A substantial portion of The Test’s girth is filled with complaints that tests do not measure most of what students are supposed to or should learn: “It’s math and reading skills, history and science facts that kids are tested and graded on. Emotional, social, moral, spiritual, creative, and physical development all become marginal…” (p. 4). She quotes Daniel Koretz: “These tests can measure only a subset of the goals of education” (p. 14). Several other testing critics are cited making similar claims.

Yet, standards-based tests are developed in a process that takes years, and involves scores of legislators, parents, teachers, and administrators on a variety of decision-making committees. The citizens of a jurisdiction and their representatives choose the content of standards-based tests. They could choose content that Kamenetz and the several other critics she cites prefer, but they don’t.

If the critics are unhappy with test content, they should take their case to the proper authorities, voice their complaints at tedious standards commission hearings, and contribute their time to the rather monotonous work of test framework review committees. I sense that none of that patient effort interests them; instead, they would prefer that all decision-making power be granted to them, ex cathedra, to do as they think best for us.

Moreover, I find some of their assertions about what should be studied and tested rather scary. Our public schools should teach our children emotions, morals, and spirituality?

Likely that prospect would scare most parents, too. But, many parents’ first reaction to a proposal that our schools be allowed to teach their children everything might instead be something like: first show us that you can teach our children to read, write, and compute, then we can discuss further responsibilities.

So long as education insiders insist that we must hand over our money and children and leave them alone to determine—and evaluate—what they do with both, calls for “imploding” the public education system will only grow louder, as they should.

It is bad enough that so many education professors write propaganda, call it research, and deliberately mislead journalists by declaring an absence of countervailing research and researchers. Researchers confident in their arguments and evidence should be unafraid to face opponents and opposing ideas. The researchers Kamenetz trusts do all they can to deny dissenters a hearing.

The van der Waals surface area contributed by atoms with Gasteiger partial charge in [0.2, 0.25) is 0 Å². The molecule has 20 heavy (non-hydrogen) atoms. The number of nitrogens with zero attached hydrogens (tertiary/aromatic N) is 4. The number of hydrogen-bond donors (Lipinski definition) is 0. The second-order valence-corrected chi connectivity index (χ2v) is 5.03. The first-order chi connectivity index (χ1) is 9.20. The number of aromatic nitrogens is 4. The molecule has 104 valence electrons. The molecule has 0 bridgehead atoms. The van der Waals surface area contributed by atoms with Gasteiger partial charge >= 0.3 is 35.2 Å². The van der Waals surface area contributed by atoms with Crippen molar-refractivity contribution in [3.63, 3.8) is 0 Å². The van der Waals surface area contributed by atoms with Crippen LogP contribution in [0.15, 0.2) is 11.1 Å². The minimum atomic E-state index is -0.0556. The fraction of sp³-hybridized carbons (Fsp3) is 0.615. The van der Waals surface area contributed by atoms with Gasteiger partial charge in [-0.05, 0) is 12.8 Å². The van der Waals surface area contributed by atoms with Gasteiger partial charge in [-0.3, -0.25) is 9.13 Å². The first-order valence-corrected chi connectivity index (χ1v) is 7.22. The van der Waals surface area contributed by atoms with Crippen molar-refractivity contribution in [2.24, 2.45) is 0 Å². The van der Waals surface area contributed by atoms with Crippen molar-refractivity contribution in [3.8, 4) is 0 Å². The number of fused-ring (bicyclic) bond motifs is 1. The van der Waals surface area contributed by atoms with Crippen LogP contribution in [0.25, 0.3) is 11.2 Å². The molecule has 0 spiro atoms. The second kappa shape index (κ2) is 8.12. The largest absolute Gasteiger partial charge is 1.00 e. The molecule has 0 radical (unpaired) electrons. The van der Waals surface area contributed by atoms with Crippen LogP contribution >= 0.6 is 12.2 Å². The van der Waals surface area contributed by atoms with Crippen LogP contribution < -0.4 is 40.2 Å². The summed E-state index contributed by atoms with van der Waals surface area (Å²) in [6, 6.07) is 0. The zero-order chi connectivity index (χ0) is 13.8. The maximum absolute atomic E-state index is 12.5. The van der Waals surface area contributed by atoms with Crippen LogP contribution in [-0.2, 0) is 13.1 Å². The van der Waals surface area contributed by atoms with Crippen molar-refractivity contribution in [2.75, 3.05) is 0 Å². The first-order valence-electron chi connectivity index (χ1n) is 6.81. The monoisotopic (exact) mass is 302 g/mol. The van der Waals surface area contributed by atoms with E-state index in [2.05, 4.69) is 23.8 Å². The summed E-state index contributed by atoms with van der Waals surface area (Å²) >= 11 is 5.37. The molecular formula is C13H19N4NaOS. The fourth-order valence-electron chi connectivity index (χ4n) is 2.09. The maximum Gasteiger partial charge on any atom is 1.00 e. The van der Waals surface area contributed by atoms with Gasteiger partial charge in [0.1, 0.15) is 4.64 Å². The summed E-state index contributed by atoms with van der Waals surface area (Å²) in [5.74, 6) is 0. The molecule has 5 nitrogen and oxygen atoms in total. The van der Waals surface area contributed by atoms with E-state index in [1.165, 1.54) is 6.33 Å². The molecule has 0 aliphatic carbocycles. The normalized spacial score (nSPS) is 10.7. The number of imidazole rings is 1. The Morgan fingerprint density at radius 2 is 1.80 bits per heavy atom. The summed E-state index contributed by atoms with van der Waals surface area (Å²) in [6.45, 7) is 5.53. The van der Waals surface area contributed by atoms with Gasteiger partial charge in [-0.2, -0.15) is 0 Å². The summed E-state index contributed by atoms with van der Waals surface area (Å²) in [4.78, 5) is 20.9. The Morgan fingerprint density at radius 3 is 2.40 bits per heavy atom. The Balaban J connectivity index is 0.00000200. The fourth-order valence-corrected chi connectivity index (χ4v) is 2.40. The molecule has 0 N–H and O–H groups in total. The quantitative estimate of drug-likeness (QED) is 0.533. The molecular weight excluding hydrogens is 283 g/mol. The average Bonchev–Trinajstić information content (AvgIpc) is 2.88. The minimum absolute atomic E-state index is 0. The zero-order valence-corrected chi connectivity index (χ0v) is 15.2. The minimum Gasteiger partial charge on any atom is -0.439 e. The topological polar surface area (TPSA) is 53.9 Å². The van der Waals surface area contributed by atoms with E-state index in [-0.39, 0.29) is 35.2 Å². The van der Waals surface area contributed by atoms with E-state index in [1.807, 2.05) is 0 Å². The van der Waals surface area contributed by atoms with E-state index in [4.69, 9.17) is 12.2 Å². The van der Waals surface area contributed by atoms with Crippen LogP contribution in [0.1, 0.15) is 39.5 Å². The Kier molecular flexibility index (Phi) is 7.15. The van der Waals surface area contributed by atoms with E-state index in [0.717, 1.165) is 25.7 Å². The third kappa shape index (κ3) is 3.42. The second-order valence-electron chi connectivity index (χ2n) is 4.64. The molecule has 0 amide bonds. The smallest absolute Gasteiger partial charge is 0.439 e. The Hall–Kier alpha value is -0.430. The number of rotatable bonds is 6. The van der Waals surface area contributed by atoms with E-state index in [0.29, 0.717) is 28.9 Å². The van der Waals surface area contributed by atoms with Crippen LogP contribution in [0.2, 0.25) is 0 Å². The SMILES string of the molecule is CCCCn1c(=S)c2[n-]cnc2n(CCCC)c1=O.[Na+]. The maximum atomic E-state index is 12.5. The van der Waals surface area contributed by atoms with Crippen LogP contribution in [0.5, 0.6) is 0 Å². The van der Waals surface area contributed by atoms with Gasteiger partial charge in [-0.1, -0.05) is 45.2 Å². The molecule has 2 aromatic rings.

Another potential independent tool for holding education professionals accountable, in addition to testing, could be an active, skeptical, and inquiring press knowledgeable of education issues and conflicts of interests. Other countries have it. Why are so many US education reporters gullible sycophants?

 

Endnotes:

[1] She did speak with Samuel Casey Carter, the author of No Excuses: Lessons from 21 High-Performing High-Poverty Schools (2000) (pp. 81-84), but chides him for recommending frequent testing without “framing” “the racist origins of standardized testing.” Kamenetz suggests that test scores are almost completely determined by household wealth and dismisses Carter’s explanations as a “mishmash of anecdotal evidence and conservative faith.”

[2] Those sources are Daniel Koretz, Brian Jacob, and the “FairTest” crew. In fact, an enormous research literature revealing large benefits from standardized, high-stakes, and frequent education testing spans a century (Brown, Roediger, & McDaniel, 2014; Larsen & Butler, 2013; Phelps, 2012).

[3] The 1990s witnessed the chaos of the New Standards Project, MSPAP (Maryland), CLAS (California) and KIRIS (Kentucky), dysfunctional programs that, when implemented, were overwhelmingly rejected by citizens, politicians and measurement professionals alike. (Incidentally, some of the same masterminds behind those projects have resurfaced as lead writers for the Common Core Standards.)

 

References:

Brown, P. C., Roediger, H. L., & McDaniel, M. A. (2014). Make it stick: The science of successful learning. Cambridge, MA: Belknap Press.

Larsen, D. P., & Butler, A. C. (2013). Test-enhanced learning. In K. Walsh (Ed.), Oxford textbook of medical education (pp. 443–452). Oxford: Oxford University Press. http://onlinelibrary.wiley.com/doi/10.1111/j.1365-2923.2008.03124.x/full

Phelps, R. P. (2012). The effect of testing on student achievement, 1910–2010. International Journal of Testing, 12(1), 21–43. http://www.tandfonline.com/doi/abs/10.1080/15305058.2011.602920

 

Kamenetz, A. (2015). The Test: Why our schools are obsessed with standardized testing—but you don’t have to be. New York: Public Affairs. Book Review, by Richard P. Phelps was originally published on Nonpartisan Education Blog

Kamenetz, A. (2015). The Test: Why our schools are obsessed with standardized testing—but you don’t have to be. New York: Public Affairs. Book Review, by Richard P. Phelps was originally published on Nonpartisan Education Blog

Kamenetz, A. (2015). The Test: Why our schools are obsessed with standardized testing—but you don’t have to be. New York: Public Affairs. Book Review, by Richard P. Phelps was originally published on Nonpartisan Education Blog

MEDIA BLACKOUT


Will Fitzhugh
The Concord Review
8 February 2014
 
 
In the United States, our media are not allowed to report on or discuss exemplary student academic achievement at the high school level. For example, in the “Athens of America,” The Boston Globe has more than 150 full pages each year on the accomplishments of high school athletes, but only one page a year on academics—a full page with the photographs of valedictorians at the public high schools in the city, giving their name, their school, their country of origin (often 40% foreign-born) and the college they will be going to.